- The extent to which your institution uses charitable gift annuities and similar vehicles; and
- How endowment funds are distributed and how distributions are monitored to ensure that donor restrictions are met.
What About Our Executives’ Compensation?
The Compliance Checklist saves the best for last – 9 pages of questions on executive compensation! The Checklist requires information on the following:
- 2006 dollar information on amounts paid to, or accrued by, the 6 highest paid employees of your institution in 32 different types of remuneration and 13 different questions regarding loans and other extensions of credit;
- Whether your institution has a formal compensation policy;
- Whether your institution hires outside consultants to provide comparable compensation information for officers, trustees, and key employees – if so, what factors are included in the studies and what sources were used;
- Who sets compensation for specified groups and whether these decisions were documented;
- The use of employment agreements;
- How your institution is set up to deal with the intermediate sanction rules promulgated by the Treasury Department.
Do We Have to Respond to the Solicitation?
Good news: Your institution does not have to respond to the Compliance Checklist.
Bad news: The IRS may then open a formal examination of your institution.
There are several take-aways from even a cursory review of the Compliance Checklist.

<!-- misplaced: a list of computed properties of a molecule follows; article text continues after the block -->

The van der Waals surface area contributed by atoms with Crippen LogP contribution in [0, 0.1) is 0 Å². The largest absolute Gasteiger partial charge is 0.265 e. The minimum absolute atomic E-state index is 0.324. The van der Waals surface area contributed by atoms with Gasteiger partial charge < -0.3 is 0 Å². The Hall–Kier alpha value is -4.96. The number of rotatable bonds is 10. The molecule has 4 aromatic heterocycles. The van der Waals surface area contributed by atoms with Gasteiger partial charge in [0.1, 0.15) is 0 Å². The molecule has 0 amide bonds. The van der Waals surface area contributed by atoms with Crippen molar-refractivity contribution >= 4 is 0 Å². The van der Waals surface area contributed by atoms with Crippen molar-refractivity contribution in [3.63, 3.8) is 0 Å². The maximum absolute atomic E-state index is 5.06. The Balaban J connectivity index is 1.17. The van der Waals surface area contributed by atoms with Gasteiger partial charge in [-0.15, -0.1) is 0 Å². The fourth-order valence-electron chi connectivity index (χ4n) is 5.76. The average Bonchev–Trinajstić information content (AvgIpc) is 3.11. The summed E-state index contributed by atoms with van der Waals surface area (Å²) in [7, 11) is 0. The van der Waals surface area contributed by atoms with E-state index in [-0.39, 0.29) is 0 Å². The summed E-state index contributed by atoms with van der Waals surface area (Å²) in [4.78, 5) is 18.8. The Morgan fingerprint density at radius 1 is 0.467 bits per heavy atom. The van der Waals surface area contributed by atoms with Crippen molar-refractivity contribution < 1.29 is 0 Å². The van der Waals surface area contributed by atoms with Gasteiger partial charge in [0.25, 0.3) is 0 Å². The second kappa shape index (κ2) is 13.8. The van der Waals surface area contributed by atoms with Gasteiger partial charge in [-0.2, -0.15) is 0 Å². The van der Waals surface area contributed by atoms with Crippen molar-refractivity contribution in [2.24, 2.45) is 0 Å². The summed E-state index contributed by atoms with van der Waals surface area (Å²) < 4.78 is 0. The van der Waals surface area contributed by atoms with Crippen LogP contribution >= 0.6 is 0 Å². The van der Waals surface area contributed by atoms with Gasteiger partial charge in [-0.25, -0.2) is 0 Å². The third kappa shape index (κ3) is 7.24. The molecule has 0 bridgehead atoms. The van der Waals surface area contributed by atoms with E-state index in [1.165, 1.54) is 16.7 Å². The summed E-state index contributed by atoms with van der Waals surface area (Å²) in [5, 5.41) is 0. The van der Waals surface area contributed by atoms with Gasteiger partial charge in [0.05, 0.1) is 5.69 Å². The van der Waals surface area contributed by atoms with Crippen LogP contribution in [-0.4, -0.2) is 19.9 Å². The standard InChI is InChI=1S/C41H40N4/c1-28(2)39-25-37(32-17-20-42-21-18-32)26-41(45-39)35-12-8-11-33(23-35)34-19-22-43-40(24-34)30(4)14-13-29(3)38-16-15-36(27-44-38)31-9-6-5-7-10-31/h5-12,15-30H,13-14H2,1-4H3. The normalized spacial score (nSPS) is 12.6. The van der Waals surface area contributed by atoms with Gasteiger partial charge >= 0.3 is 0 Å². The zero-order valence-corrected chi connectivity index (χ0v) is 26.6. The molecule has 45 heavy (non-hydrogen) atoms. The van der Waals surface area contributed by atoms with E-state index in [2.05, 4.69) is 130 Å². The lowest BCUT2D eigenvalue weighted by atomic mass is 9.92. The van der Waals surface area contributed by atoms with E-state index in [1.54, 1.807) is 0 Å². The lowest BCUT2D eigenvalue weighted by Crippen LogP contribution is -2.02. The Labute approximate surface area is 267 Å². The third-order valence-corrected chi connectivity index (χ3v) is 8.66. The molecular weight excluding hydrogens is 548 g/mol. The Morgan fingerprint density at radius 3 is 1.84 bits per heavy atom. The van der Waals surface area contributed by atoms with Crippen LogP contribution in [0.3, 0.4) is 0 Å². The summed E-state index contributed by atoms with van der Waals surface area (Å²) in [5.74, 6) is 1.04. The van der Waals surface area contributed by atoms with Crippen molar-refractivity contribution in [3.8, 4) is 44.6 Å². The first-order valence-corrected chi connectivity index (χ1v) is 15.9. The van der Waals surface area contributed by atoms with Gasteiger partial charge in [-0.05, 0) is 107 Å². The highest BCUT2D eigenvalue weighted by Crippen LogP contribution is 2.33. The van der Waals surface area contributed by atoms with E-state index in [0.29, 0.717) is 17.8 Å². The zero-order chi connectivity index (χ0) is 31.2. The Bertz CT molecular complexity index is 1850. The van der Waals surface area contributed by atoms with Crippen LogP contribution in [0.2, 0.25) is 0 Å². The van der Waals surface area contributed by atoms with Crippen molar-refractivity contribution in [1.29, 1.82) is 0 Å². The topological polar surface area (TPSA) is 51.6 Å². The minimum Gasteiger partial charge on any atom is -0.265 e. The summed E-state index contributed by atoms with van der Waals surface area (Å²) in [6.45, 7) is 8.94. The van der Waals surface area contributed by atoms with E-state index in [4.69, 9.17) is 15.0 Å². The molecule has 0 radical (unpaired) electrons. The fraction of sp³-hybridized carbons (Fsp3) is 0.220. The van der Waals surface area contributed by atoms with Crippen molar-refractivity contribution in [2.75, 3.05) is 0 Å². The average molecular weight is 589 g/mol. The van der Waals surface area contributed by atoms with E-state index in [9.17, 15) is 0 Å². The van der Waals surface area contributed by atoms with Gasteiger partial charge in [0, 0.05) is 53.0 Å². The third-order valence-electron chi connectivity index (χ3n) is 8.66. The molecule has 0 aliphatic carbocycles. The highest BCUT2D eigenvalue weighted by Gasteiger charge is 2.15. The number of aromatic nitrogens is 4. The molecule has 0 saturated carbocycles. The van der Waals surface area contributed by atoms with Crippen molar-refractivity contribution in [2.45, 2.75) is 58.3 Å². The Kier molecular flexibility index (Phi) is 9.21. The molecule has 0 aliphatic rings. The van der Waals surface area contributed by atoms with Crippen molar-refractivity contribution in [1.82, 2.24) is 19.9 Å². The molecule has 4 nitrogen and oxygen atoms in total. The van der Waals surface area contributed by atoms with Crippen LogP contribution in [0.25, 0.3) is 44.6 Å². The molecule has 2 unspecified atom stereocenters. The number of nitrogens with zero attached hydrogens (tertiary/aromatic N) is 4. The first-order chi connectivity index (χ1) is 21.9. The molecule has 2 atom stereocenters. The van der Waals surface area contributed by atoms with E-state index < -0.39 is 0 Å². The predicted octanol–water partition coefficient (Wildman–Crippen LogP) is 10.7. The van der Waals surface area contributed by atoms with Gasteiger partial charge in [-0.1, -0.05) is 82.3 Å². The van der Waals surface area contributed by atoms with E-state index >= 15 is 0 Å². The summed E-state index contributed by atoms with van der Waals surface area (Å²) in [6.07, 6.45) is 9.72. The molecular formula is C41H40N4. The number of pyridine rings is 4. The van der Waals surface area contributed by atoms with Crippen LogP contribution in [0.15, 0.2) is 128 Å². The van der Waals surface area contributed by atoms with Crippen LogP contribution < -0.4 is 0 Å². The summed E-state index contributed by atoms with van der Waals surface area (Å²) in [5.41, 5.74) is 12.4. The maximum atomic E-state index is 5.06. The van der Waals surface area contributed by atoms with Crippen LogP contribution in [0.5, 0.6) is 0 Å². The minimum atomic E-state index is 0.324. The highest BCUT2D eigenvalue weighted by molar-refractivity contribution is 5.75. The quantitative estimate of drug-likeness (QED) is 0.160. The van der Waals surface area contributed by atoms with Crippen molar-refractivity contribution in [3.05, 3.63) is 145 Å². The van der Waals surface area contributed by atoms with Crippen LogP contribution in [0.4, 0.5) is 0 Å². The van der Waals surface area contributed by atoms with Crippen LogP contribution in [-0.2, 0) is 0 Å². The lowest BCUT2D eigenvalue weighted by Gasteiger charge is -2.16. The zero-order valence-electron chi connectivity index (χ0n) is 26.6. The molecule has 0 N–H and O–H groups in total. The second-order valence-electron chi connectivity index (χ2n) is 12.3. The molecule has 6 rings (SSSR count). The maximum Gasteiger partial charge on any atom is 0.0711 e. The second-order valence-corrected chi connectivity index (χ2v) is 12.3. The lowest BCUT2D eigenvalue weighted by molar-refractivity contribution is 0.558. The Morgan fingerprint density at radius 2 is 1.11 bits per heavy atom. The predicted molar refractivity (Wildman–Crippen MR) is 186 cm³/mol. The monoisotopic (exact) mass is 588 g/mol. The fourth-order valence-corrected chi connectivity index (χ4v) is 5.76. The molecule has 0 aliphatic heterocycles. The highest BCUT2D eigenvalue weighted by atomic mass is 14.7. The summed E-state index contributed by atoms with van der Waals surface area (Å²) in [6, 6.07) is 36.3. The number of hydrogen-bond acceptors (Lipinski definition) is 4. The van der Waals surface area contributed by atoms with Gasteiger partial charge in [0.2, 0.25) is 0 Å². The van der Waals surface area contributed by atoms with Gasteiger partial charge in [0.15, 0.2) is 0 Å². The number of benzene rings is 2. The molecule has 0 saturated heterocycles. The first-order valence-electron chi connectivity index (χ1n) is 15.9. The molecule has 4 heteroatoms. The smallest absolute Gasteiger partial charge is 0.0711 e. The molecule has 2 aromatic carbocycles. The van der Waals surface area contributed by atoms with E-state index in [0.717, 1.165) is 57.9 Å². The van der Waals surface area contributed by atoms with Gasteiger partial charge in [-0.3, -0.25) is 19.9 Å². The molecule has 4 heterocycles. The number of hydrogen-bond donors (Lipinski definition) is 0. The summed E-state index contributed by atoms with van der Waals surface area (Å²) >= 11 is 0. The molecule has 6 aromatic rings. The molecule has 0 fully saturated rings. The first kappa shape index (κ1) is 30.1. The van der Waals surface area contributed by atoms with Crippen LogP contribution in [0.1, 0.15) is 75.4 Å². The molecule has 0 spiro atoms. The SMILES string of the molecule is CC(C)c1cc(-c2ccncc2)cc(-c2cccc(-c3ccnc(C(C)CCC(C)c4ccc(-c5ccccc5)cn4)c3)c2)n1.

- If your institution is on the hit list, you must first decide whether to return a completed form, or not.
- Recognize that the task of correctly completing the Checklist will likely involve many people and many, many hours.
- Your responses will require you to consolidate information, including compensation data, from all of your affiliated entities, including supporting foundations.
- The content of your responses should be carefully reviewed both internally and externally. If one or more of the responses include admissions to conduct that might create tax liability or jeopardize your institution’s tax exempt status, it may be preferable to fail to return the completed Checklist than to voluntarily expose the institution to sanctions.
- In addition to creating a report and reviewing your institution’s statistical data, policies, and procedures, we believe that the IRS is using the Compliance Checklist as a wake-up device for all types of tax exempt organizations. The elements of the Checklist and the resultant report will likely be used by tax exempts as a compendium of best practices for their future governance and as audit measuring rods for the IRS.
McGuireWoods has performed legal services for more than 125 colleges, universities, and related entities. We have had considerable experience working with both public and private institutions of higher learning in connection with a broad range of educational issues including governance; accreditation; alcohol, drug, and academic disciplinary policies; athletics; tenure; employment; executive compensation; 403(b) retirement plans; joint ventures; intellectual property; housing; construction; unrelated business income; charitable contributions; and financial aid. These, of course, are in addition to the services that we also provide for taxable entities and individuals.
We urge you to consult with counsel regarding the Compliance Checklist. Please feel free to contact the authors.